Then you get down to the claims themselves. I can be specific and tell you that Tesco wanted ÃÂ£288 from me to renew, they were the cheapest offer I could find in March 08 but not anymore. I eventually went with esure (despite the very annoying Michael Winner ads) for ÃÂ£233. In a recession or any other time, ÃÂ£55 or 19% is a significant difference I think.
It's readily-accepted, with a few exceptions, that footballers are not the brightest. Indeed they should probably only express themselves on the pitch or using their wallets in the shops to prop up the dwindling economy.
Unfortunately we live in a celebrity-obsessed world and many people hang off every comment that their idols expel. On that basis maybe it was less than diplomatic for Wayne Rooney to point out that he 'hates' Liverpool.
On the flipside though, why shouldn't he? Aside from the fact that it conflicts with my fear that players shouldn't talk too confidently about a match before it takes place - as it may only inflame and inspire your opponents (something that may be true of this instance), football is built on rivalry; it's a competitive sport and sometimes the only thing better than your team doing well is your rivals suffering in some manner.
As a West Brom fan I accept that Wolves are gloating over our troubles this season - as I hope and pray we are able to do to them next year when they have an even worse premiership season than us.
I prefer to deflect their taunts by not recognising them as our worthy rivals. When I first became an Albion fan (many years ago in my childhood) Wolves were completely off the radar, subsequently my fiercest rivalry has always been with Villa. I think most Albion fans only patronise the Wolves hatred because we've dropped a million miles from that Aston team in the past two decades.
It is commonplace for football fans to despise their nearest geographical (and sometimes competitive) rivals. Thus Arsenal hate Tottenham, but also Chelsea for usurping them. Man Utd hate City, but probably hate Liverpool more. It goes with the territory.
Passing a Wembley scrap yard on a train this morning I was reminded of a regular run I used to undertake along the Birmingham canal side. Leaving BRMB in Brindleyplace I would head left along the towpaths and pass under the Dudley Road by City Hospital and towards Smethwick before having to turn and come back.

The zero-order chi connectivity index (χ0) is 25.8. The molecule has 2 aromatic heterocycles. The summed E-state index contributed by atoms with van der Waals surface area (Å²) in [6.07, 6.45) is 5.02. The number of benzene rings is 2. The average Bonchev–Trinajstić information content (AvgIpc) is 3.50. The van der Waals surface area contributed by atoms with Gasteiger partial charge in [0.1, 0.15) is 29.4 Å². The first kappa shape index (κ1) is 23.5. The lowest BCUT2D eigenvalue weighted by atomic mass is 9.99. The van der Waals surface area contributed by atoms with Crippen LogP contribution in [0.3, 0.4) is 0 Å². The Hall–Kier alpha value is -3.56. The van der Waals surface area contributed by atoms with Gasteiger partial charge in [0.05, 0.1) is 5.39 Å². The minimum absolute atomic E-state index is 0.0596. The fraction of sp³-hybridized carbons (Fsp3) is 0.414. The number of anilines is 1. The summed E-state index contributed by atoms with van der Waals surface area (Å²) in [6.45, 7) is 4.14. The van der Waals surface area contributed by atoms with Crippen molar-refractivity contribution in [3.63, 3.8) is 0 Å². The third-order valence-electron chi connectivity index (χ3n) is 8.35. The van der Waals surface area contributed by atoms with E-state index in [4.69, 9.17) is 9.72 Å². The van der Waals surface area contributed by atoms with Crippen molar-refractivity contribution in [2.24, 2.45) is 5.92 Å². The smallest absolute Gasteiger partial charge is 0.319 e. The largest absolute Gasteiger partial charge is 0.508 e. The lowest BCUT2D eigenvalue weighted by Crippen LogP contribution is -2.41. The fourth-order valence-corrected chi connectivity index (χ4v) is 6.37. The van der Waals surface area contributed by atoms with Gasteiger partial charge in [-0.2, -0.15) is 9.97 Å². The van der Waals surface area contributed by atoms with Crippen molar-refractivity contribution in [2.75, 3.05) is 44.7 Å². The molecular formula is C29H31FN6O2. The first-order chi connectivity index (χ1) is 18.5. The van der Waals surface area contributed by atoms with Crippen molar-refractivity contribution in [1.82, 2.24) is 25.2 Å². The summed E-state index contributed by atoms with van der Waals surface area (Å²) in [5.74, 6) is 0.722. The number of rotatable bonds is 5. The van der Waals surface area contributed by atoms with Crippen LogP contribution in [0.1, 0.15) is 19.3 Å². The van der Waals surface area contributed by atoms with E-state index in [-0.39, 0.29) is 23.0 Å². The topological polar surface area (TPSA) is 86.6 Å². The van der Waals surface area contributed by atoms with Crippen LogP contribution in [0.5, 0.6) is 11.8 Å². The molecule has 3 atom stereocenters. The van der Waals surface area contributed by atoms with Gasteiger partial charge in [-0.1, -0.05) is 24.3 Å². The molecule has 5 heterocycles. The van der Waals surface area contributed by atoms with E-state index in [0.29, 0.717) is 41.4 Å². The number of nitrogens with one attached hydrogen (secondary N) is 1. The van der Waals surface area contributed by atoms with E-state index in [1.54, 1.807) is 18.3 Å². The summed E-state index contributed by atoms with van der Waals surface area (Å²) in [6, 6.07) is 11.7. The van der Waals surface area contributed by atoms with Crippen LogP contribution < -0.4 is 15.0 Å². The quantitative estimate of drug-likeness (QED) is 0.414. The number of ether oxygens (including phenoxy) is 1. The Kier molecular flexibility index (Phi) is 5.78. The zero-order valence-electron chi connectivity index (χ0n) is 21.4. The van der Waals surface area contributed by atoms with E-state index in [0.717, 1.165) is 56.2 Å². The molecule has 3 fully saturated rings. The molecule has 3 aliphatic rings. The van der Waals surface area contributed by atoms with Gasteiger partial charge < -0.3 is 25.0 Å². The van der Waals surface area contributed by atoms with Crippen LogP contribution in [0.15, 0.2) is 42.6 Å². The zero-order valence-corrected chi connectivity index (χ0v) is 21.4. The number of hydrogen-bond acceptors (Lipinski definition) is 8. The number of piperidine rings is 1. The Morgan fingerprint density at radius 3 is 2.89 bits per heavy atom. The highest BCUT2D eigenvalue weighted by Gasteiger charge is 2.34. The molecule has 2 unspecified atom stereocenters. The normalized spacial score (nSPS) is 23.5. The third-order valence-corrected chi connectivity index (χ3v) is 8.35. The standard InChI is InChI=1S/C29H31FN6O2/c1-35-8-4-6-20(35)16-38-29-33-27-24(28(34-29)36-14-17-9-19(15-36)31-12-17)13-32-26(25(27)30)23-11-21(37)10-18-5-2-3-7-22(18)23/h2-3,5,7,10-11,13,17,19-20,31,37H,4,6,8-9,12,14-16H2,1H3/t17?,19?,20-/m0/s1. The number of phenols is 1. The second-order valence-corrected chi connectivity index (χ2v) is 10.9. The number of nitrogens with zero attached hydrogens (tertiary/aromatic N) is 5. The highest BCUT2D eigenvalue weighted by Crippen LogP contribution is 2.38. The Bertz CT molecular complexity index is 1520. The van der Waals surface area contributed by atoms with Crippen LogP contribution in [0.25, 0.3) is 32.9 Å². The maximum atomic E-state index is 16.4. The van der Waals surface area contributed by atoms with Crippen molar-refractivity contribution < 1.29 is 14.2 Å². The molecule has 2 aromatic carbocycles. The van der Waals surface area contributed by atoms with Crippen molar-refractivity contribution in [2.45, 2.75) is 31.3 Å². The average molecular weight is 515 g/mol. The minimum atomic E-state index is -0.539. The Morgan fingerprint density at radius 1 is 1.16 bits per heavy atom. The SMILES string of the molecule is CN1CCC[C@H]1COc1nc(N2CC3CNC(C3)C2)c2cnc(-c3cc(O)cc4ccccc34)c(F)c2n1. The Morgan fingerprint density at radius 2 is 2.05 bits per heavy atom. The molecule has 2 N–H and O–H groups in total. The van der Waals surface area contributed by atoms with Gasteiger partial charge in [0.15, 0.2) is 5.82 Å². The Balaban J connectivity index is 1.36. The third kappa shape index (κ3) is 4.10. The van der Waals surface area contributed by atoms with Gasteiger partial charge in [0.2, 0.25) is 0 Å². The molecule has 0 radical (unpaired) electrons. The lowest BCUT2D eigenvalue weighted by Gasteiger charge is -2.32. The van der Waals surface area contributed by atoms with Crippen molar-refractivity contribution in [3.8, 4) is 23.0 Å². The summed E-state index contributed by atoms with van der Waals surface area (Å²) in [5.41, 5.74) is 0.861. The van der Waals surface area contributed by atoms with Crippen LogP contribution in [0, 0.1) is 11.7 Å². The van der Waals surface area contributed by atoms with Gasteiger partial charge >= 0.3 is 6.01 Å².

Within 20 minutes it was possible to witness the past, present and future of the City and its environs. I would leave the posh bars, cafÃÂ©s and apartments and pass empty industrial factory shells, motor wrecking yards and turn around by still existing foundries, motor mechanics and boatyards.
At times the acrid stench of the scrap yards would leave me wondering whether I was doing more damage to my lungs than good, but overall the jog provided both an escape from the stress of office work and a glimpse into a not-so-distant past - how the wealth of a City was built and how it is currently being spent.
I was always slightly bewildered by the sheer quantity of new-build apartments that sprung up around what might once have been called the 'arse-end' of Birmingham. I can see the benefits of living close to a vibrant, re-vitalised city but probably not at the prices originally quoted. It always seemed to me that developers were using the field of dreams philosophy - if we build them, they will sell.
For a few years on this route, heading either left or right from the sea life centre sent me alternately into Smethwick or towards Selly Oak, past the new-builds and into decay. It seemed that the population were moving away from the industrial bases to the financial heart of the city, a pattern being repeated all around the Country.
It probably won't have escaped your notice that U2 have released a new album this week. They've hardly been keeping a low profile, popping up in the media almost as frequently as a DFS sale advert. The surprising news is that the album itself isn't bad, perhaps formulaic in places but I guess that if you're buying a U2 album you want to hear something that sounds like U2. They didn't get where they are today by trying to be something that they're not.
I suppose it's only really a surprise because the initial omens weren't good, they experimented with a couple of different producers before going back to tried and tested and the release date was delayed a couple of times - normally an indicator of commercial difficulties and songwriters-block. Then there was that first single. In retrospect 'Get On Your Boots' isn't that bad, it just isn't great being something of a lazy, quasi-funky re-tread of 'Vertigo', a groove in search of a song. There's also the fact that they're working it so hard, they haven't been this active in the promotional market for many years - usually a sign that we have to have our arm twisted to buy it.
Unfortunately the latter point is probably true. As less and less people go out and buy physical musical product (in CD form) these days, bands from the CD era have to work harder to get us to spend money. Given their status as probably the leading act of that generation - spawned in the 80's and gravitating to global stardom over two decades - U2 are the flag-bearers for the recorded music industry. If they don't sell, what will?